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Suong Ngoc Le

She lives in Santa Clara with her brother.

Twenty years have passed, but the images of April 30, 1975 are still in the minds of every South Vietnamese person. They are incensed about every soldier and every civilian killed by Vietcong during the struggle to protect the peace, independence, and freedom of South Vietnam.

It was almost dawn on April 30, 1975. Although Saigon had been put under martial law some days before, people were running in all directions on the street. The voices of crying kids who lost their parents mingled with other voices which called out made a confusing sound. On the radio, the announcer made known that the Vietcong were coming from Xuan Loc about 60 km northeast of Saigon. The announcement came very fast so as to scare people.

 At the harbor, along both sides of the Saigon River, people were crowding each other to board a boat. The people who were relatives of Navy sailors went on board first. They pushed forward regardless of people's safety around them. There were a lot of kids who lost their parents while trying to reach the boat and parents who reached the boat without their children. The crying of those separated made a desolate sound.

 South Vietnamese tanks and armored cars surrounded the president's building to protect it and South Vietnamese soldiers held weapons in their arms waiting for commands. On Thong Nhat Avenue in front of the U.S. embassy a crowd came together to try to get inside the embassy gate.

 On the roof of the embassy helicopters traveling the five kilometers to and from the Tan Son Nhat airport took off and landed regularly. They looked in a hurry. The air smelled strongly of gun powder. The bombings broke out so much that dead bodies were spread all over the streets. People were killed to be quartered without a coat to cover their bodies. And there was a baby of about seven months who was still holding her mother's breast with her mouth although her mother no longer lived and was already stiff.

 Lying in the pitiless sun, shoulder to shoulder, head to feet, were also thousands of wounded. Many writhed under the hot sun, moaning. Everywhere there was blood and screams of pain as ambulance women bearing stretchers hurried here and there among thickly packed rows of prostrate forms, frequently stepping on wounded people who stared stolidly up, waiting their turn.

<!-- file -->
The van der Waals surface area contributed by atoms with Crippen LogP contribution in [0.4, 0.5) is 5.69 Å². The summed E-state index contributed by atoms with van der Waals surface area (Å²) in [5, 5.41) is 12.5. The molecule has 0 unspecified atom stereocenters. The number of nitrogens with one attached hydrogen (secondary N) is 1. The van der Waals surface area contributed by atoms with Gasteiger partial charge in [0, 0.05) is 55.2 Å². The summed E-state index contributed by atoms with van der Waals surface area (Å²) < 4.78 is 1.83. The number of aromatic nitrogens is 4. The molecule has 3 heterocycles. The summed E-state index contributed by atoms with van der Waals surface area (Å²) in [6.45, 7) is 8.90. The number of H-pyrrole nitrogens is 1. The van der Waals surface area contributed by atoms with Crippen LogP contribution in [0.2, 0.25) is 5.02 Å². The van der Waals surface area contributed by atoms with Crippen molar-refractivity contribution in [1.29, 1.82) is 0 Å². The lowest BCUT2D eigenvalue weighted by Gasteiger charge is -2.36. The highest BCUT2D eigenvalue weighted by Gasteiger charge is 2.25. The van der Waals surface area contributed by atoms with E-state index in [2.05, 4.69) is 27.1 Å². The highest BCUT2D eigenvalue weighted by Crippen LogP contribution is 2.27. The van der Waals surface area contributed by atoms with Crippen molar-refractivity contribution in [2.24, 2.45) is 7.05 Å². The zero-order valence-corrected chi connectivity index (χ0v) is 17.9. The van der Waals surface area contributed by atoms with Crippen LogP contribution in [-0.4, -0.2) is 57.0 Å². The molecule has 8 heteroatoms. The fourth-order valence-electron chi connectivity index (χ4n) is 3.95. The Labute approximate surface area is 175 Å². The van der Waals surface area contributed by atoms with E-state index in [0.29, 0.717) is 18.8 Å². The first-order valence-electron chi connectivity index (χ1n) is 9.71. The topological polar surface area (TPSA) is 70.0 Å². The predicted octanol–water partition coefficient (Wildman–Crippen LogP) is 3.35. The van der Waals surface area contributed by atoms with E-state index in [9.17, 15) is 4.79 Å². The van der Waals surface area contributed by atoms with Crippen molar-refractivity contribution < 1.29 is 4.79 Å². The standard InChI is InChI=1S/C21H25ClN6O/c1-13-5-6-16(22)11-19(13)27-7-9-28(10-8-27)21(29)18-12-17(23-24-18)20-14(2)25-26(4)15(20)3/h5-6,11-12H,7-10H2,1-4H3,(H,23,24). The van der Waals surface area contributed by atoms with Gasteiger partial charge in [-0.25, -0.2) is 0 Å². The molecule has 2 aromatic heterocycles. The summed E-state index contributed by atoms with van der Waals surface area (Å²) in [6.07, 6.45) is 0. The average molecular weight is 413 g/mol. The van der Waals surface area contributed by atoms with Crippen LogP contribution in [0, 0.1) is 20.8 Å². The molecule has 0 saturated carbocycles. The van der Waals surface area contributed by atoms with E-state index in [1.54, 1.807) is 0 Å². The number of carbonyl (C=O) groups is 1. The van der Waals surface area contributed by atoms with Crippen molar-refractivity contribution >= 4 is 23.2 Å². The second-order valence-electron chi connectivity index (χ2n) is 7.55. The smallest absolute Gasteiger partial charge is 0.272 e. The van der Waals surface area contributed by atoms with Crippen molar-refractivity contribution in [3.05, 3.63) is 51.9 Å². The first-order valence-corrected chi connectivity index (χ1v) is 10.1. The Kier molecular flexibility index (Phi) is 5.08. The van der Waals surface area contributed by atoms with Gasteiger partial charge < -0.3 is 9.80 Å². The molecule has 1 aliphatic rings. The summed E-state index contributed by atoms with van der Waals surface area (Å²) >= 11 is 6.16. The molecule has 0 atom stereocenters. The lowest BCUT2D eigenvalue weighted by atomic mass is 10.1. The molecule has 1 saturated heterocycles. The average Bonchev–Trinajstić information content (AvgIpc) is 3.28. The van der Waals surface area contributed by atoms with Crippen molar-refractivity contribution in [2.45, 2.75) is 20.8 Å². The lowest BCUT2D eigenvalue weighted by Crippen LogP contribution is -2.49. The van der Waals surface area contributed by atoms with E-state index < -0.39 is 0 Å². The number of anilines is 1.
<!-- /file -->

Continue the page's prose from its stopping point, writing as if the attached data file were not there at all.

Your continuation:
Those who could walk ran up and down, back and forth, but they did not know where to go. They were looking for some possible way to protect their lives.

 At the same time, the helicopters took off faster and faster. They rescued a lot of commissioned officers and their families who lived near Saigon.

All important city gates were opened before the Vietcong armored cars came into Saigon from the northeast. President Thieu Van Nguyen and some commissioned officers had left so the South Vietnamese soldiers were like a snake which lost its head and they took off their uniforms and threw down their guns along the road. When the Vietcong came, they announced that they would kill anybody who opposed Communism. They would disembowel him, take out his heart and liver, and use pincers to pull out his fingernails and toenails.

 At twelve o'clock sharp, the Vietcong despoiled the president's building and the television and radio stations. They commanded Minh Van Doung, the temporary president, to announce to his subordinates to lay down their weapons and give in. Suddenly the mass of white clouds in the sky turned gray and then followed the rain. The rain was out of season. The scene seemed to share the misfortune and sorrow of the South Vietnamese people. So began a new page in the history of South Vietnam; one of sorrow and resentment.